Compare a movie like this to, say, Don Siegel's Hell is for Heroes - old war movies that are considered so irrelevant and outdated today - and the case could be made that it's better to overglamorize war than to have a bunch of losers whining like children as the shrapnel explodes around them, not as some nostalgic reverie either, but as an experience. That pretty much covers the battle scenes...they're actually masterful next to what occupies most of the excruciating running time: a leering Jesse Bradford, a vacant Ryan Philippe, and a never-been-drunk Adam Beach (reprising his exact role from Windtalkers) moving from one flag waving ceremony to the next growing more and more disillusioned about the cause and asking, "Are we really heroes?" which might have been fine if the movie didn't spend 3 hours reassuring, "Yes, yes, YES!"


10.30.06. Imprint.

Whether dropping Takashi Miike's episode of Masters of Horror was a publicity stunt or a genuine concern for how Showtime viewers would respond to fetuses being plopped into the river like tiny malformed bear turds, it was a mistake.  For one thing, why would they bother getting him involved from over in Japan just to dump his work?  The series, which has gotten more jeers than cheers, could have used a prolific and versatile filmmaker like Miike, one used to working in all different formats - film, video, television - to take advantage of the very limiting constraints of the show's budget.  Although Imprint is nothing exceptional (it's what you'd expect from Miike TV: amazing visuals, gruesome thrills, incest and mutilation and psychosis), it's far more interesting than his disappointing segment of Three Extremes. Billy Drago (here used more effectively than he has been since threatening Fabiana Udenio with rape and murder), playing a journalist who finds "almost everyting strange," spends the night with a deformed prostitute who tells him the grisly tale of his former lover's demise.  As in One Missed Call, things lurk out of shadow in the background and Miike's obsessesion with fucked up family structure comes into play.  The narrative plays out as a series of three different flashbacks, each uncovering more of the girl's perverse history like a Miike-guided Rashomon.  His standard horrific torture scene, his special brand of comedy - there's a classy "pop!" sound effect as a screeching woman gives birth - and all manner of blood and fluids make their way into the hour-long installment.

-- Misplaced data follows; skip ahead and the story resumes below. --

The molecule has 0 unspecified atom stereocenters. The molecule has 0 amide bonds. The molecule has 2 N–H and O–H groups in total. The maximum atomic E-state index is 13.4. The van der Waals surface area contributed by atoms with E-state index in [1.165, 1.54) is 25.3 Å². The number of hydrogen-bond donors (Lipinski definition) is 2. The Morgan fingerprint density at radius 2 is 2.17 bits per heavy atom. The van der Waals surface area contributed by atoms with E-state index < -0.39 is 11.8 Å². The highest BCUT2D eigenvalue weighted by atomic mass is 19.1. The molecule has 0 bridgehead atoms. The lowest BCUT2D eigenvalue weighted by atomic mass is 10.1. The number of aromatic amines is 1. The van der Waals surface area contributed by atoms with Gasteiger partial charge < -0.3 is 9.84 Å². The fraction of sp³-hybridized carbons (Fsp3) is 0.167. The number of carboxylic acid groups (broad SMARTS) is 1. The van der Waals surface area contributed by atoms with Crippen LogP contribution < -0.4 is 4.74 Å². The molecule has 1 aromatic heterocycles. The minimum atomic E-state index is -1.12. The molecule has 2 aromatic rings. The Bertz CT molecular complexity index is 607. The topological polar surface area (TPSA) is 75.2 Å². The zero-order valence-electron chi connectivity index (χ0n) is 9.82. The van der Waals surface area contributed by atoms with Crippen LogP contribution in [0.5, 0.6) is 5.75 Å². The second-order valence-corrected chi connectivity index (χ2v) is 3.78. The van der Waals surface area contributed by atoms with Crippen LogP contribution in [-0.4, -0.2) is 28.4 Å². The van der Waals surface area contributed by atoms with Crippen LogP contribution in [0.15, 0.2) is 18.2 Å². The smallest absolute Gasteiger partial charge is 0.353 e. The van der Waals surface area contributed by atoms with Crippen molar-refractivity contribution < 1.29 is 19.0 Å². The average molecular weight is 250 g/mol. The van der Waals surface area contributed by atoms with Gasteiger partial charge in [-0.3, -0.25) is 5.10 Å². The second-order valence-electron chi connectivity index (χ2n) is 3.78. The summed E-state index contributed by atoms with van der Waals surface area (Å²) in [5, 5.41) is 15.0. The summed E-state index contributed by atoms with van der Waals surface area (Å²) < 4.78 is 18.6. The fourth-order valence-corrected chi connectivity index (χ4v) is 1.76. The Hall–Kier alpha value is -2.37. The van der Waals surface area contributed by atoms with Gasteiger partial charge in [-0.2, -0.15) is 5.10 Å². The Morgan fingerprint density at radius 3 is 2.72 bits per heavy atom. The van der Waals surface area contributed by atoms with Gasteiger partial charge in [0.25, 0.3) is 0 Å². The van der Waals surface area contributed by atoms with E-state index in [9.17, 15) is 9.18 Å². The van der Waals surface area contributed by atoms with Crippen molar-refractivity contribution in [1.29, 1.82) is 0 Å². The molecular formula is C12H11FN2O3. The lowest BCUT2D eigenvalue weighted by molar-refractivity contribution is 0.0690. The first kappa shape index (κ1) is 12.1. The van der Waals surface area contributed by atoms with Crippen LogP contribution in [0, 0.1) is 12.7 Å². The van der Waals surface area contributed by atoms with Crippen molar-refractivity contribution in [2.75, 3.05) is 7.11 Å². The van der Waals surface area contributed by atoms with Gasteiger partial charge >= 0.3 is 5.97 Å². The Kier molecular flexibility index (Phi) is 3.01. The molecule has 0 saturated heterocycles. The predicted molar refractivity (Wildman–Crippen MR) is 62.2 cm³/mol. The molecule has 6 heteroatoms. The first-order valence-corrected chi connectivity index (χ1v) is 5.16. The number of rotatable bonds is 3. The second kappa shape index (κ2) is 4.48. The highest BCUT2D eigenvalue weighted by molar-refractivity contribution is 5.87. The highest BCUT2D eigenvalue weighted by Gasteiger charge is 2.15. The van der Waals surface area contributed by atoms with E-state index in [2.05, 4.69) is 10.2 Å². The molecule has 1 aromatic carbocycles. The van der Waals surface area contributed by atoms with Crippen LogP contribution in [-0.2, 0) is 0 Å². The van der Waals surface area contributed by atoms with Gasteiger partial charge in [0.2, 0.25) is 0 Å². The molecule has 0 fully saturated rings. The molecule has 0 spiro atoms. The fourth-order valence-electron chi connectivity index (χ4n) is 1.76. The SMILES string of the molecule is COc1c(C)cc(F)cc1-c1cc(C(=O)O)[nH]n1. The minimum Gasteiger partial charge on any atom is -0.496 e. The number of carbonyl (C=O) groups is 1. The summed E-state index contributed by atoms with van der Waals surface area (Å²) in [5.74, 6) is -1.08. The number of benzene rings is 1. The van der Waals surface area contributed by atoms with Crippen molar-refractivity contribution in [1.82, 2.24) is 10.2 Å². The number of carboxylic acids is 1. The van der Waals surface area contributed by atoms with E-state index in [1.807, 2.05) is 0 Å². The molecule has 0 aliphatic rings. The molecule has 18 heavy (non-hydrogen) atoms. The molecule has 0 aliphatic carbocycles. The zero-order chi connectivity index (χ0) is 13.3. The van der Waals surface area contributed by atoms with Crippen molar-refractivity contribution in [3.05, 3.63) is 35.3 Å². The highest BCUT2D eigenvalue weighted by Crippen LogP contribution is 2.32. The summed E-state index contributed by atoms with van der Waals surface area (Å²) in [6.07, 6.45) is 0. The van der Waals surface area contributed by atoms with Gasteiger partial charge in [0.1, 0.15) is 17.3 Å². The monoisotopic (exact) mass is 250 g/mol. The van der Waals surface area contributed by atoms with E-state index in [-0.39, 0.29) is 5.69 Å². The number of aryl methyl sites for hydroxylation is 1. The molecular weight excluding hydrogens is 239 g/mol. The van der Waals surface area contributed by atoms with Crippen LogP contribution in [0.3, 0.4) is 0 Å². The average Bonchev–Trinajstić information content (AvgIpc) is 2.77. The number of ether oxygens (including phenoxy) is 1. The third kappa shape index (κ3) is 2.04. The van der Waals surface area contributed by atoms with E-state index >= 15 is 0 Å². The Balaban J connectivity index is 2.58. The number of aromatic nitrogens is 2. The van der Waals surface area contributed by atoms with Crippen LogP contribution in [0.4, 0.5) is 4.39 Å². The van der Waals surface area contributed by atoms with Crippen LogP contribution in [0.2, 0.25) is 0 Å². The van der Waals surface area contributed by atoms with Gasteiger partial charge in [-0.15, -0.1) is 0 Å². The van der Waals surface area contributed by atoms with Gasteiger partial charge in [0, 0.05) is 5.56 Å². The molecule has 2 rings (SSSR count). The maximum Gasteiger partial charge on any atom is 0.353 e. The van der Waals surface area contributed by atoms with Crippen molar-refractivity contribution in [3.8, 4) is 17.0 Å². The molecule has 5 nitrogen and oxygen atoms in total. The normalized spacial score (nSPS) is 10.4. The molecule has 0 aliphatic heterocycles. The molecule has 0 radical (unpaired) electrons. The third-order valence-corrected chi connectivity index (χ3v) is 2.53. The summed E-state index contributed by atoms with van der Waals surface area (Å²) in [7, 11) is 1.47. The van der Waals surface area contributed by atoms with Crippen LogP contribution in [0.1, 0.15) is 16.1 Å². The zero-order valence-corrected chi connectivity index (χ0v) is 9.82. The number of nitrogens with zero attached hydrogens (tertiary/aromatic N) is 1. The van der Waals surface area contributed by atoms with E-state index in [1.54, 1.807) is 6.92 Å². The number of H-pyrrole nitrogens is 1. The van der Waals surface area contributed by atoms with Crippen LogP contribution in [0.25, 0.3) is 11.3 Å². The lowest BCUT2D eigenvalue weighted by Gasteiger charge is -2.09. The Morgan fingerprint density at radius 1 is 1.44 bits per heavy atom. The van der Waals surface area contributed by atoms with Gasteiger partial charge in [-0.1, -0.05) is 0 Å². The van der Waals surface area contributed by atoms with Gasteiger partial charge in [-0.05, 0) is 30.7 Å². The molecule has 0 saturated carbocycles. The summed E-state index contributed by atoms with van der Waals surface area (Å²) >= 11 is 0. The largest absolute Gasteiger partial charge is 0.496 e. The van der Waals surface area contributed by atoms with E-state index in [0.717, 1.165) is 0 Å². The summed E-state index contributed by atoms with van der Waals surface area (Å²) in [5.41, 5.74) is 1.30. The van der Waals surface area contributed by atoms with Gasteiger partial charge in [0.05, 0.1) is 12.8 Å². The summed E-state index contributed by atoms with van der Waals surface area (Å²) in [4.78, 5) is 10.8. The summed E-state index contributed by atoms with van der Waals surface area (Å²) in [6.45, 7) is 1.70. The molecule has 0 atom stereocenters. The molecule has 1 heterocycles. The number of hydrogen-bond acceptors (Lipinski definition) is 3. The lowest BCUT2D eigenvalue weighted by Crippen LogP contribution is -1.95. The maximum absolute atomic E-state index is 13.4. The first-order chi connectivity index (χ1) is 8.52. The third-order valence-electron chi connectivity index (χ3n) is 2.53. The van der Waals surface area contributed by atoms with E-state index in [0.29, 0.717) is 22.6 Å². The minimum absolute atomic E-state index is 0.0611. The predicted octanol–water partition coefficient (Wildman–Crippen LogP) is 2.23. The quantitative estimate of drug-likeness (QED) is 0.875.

Interestingly, it turns out Mick Garris created and executive produced Masters of Horror?  No wonder he got to direct some...


10.31.06. Brain Damage.

What happened to Frank Henenlotter?  It's been 15 years since his last film, and I'm worried he's not going to make any more movies for no apparent reason, like Robert Bresson or Russ Meyer.  It's strange that his work and reputation seem so neglected by the horror-loving community* (number of Henenlotter titles on Bravo's 130 Scariest Moments?  Zero.)  I know he's now big into B-movie print conservation, but his place is behind the camera making his "weird little movies."